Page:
If the violence that the Liberal government has been doing to our parliamentary heritage and democratic processes in order to sustain themselves in power is not iniquitous enough, we might want to devote more time to that other ruthless Liberal pastime: the creeping regicide of Elizabeth II of Canada. Now Her Majesty would not be the first sovereign in history to be deliberately snuffed out of existence -- to be sure, regicide is as old as the monarchy. But monarchs like Mary Queen of Scots, Charles I of England and Louis XVI of France were all found guilty, rightly or wrongly, of serious transgressions against their people. Which begs the question: what, prey tell, has Queen Elizabeth done to us?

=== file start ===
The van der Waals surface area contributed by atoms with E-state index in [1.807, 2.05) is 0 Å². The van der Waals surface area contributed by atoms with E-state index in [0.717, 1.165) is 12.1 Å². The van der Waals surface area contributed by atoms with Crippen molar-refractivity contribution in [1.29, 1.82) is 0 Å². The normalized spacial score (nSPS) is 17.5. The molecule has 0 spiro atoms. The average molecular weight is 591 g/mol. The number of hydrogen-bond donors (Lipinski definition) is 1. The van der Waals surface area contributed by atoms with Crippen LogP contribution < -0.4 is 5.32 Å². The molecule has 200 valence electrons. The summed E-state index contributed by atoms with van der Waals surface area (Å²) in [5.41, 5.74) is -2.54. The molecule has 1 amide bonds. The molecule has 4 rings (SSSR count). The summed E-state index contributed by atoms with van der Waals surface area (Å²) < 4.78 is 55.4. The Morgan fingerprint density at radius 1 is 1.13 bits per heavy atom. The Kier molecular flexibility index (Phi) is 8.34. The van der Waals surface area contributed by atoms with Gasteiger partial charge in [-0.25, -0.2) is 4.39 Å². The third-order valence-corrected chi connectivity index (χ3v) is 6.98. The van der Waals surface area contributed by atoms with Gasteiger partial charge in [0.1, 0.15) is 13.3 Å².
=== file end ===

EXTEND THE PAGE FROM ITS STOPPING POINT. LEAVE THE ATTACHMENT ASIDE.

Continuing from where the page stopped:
For although in her own regal way the Governor-General has in many respects been a great foil for monarchy, her disturbing disapproval last week (no doubt with the tacit understanding of the federal government) of the Alberta Premier’s desire to have the Queen grant Royal Assent to a piece of provincial legislation, confirmed for me what I and many have suspected all along: that Governor-General Adrienne Clarkson doesn’t see herself as our country’s viceroy (she has never, insofar as I have heard, used the word publicly); doesn’t see herself as representing the Crown in Canada (she routinely refers to herself as the “Head of State”); doesn’t see herself in a subordinate role to the sovereign (she declares, for example, on the vice-regal’s website that she’s the “Commander-in-Chief” of the Canadian Forces); doesn’t even see herself as acting in the name of the Queen (under the government’s recent amendment and with her concurrence, she now sends our Canadian ambassadors abroad in her own name and not that of Her Majesty); and now, on the public record of refusing to permit the Queen of Canada to grant Royal Assent to a piece of Alberta legislation because it would be "unprecedented and would not be consistent with the longstanding 'Canadianization' of our institutions". [emphasis added]